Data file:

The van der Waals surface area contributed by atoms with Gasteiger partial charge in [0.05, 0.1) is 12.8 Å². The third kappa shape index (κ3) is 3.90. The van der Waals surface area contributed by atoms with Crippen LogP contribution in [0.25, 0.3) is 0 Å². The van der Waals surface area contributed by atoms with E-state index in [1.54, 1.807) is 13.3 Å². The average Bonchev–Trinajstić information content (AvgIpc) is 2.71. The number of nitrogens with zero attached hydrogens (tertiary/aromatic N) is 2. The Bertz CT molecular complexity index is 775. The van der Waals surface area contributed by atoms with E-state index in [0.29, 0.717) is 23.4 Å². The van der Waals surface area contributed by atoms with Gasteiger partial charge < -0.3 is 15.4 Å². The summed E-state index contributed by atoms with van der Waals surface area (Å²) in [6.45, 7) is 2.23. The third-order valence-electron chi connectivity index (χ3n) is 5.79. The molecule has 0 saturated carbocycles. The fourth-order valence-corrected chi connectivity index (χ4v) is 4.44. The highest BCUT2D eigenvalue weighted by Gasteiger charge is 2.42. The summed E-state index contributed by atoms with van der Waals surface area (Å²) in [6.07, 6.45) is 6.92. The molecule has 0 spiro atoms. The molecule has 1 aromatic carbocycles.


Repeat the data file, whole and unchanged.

The van der Waals surface area contributed by atoms with Gasteiger partial charge in [0.05, 0.1) is 12.8 Å². The third kappa shape index (κ3) is 3.90. The van der Waals surface area contributed by atoms with Crippen LogP contribution in [0.25, 0.3) is 0 Å². The van der Waals surface area contributed by atoms with E-state index in [1.54, 1.807) is 13.3 Å². The average Bonchev–Trinajstić information content (AvgIpc) is 2.71. The number of nitrogens with zero attached hydrogens (tertiary/aromatic N) is 2. The Bertz CT molecular complexity index is 775. The van der Waals surface area contributed by atoms with E-state index in [0.29, 0.717) is 23.4 Å². The van der Waals surface area contributed by atoms with Gasteiger partial charge < -0.3 is 15.4 Å². The summed E-state index contributed by atoms with van der Waals surface area (Å²) in [6.45, 7) is 2.23. The third-order valence-electron chi connectivity index (χ3n) is 5.79. The molecule has 0 saturated carbocycles. The fourth-order valence-corrected chi connectivity index (χ4v) is 4.44. The highest BCUT2D eigenvalue weighted by Gasteiger charge is 2.42. The summed E-state index contributed by atoms with van der Waals surface area (Å²) in [6.07, 6.45) is 6.92. The molecule has 0 spiro atoms. The molecule has 1 aromatic carbocycles.